Four Great Catalysts of Being

Four Great Catalysts of Being

This is an article I wrote for a magazine called Lotus Realm.  The article was entitled “Catalysts for Change” but the above was my original choice of title. The four catalysts being the four Brahma Vihara meditations practices. If you want to have the articel in its original format , you download it as a PDF here. If not then read on ….


CATALYSTS make things happen. They make things happen under circumstances in which they would not normally happen. Catalysts speed things up.

Scientists know about chemical catalysts. They know that a good catalyst will help compounds react at lower temperatures and at lower pressures – in other words, under conditions which are easier to set up and maintain. Chemists also know that the catalyst itself is not changed in this process. It promotes change but is not itself changed. It retains its purity.

Alchemists also knew about catalysts. Alchemists and their theories and experiments were the forebears of modern chemistry, but unlike modern chemists, alchemists practised their art in the belief that the state of mind of the alchemist affected the outcome of the catalytic experiments.Both the substances and the experimenter needed to be as pure as possible if the best outcome was to be obtained. Their catalyst par excellence was the fabled Philosopher’s Stone which would turn base metal into gold. To work with the Stone, the alchemist needed to have a pure mind. Without such a mind, nothing could be produced that would not itself be tainted with imperfection. Since gold was the perfect substance, whatever the imperfect alchemist produced would not be gold but only a flawed imitation of the real thing.

From a 20th century perspective, the ideas of the alchemist may seem ridiculous. Certainly much of it is chemically impossible – at least outside of nuclear reactors or the solar atmosphere. Modern chemists probably don’t think there is any scientific need to purify their own minds beyond the level of not falsifying results. Nevertheless there is still something fascinating about the alchemists and the task they set themselves. In the ALCHEMIST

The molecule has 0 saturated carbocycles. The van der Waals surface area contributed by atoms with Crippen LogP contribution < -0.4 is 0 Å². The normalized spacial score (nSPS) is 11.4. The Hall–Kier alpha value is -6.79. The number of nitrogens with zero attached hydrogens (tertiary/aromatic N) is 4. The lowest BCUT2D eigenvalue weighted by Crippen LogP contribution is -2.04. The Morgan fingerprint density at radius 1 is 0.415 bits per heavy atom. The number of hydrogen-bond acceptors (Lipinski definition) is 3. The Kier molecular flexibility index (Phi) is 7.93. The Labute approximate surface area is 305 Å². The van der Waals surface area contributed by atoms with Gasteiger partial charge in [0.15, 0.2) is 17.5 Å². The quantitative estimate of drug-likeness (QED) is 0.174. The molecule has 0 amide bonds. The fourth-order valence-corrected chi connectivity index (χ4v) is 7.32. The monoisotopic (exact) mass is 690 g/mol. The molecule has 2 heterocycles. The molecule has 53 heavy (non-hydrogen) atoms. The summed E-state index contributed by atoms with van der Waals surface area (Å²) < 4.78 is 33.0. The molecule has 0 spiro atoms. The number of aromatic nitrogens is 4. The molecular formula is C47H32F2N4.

perfected alchemist the spell-binding figure of the magician combines with the purity and renunciation of the hermit to create a powerful symbol – a perfected being who has solved the mystery of how to create the perfected substance.

Meditation is also a catalyst – it too promotes change and can do so under circumstances and conditions in which change has not yet begun. Just as chemical catalysts allow chemists to transform physical material of one sort into another sort, so meditation can catalyze our mind and change it from what it is now into an altogether more refined,
clearer and more deeply responsive kind of consciousness. Chemical catalysts can help create altogether new types of material – never observed till the completion of that particular experiment. Imagine the chemist’s excitement and exhilaration in watching the process unfold … knowing that noone has ever before seen what you are seeing, or
done what you are doing! With meditation what is being created is new to us but not, of course,new to mankind since it lets us retrace a process of change already mapped out by earlier generations of practitioners.

So – can meditation be as exciting as chemistry? Are we as dedicated to changing ourselves as a medieval alchemist in pursuit of erfection? I think we should be even more excited and more dedicated. Of course perhaps you have never thought that chemistry could be exciting anyway. How strange! Keep reading!

Chemical catalysts operate within the physical and biological realms. Meditation achieves its ends within the realm of our mind – throwing light on old patterns and half-glimpsed ideas and views; rooting out what hinders, freeing us from the poisons of greed, hatred and delusion, eventually allowing a completely new purified consciousness to emerge. Chemistry is limited. Meditation is not. (Limited though they are, chemistry and science are not in any basic conflict with the Dharma. It’s just that the Dharma has the greater perspective. It’s the catalyst par excellence.)

These reflections apply to meditation generally, but there is one set of meditation practices to which they are particularly pertinent. These are the practices for developing the four Brahma Viharas or Sublime Abodes of loving kindness, compassion, sympathetic joy, and equanimity. The Brahma Viharas are also known as the four great catalysts of being! Let’s look at the Dharmic catalytic process that they offer us.

It’s not very difficult to wish to eradicate hatred or greed or ignorance from our mind. It is difficult to maintain that wish strongly over a long time. It’s not that difficult to recognise those states in their more extreme forms, particularly when we are seeing them in other people. It’s a lot harder to identify them in their more cunning, plausible, even mesmerising appearances, particularly within ourselves. Why is this? To answer this question we’ll need to move one step back to what we experience just before greed or hatred appear.

In a way it’s very straightforward. Just before one of those great impurities of mind appears, we experience a feeling (Pali: vedana) which is either pleasant or unpleasant or somewhere between the two. If it’s pleasant we want to keep on feeling it and if it’s unpleasant we want it to stop. Out of that simple process emerge all the emotions that humankind is prey to. Being prey to something is to be hunted and chased, perhaps being caught and killed. Being prey to these emotions we are at their mercy. But they are not merciful! These emotions lead us round and round an unending cycle of feeling and our reaction to it.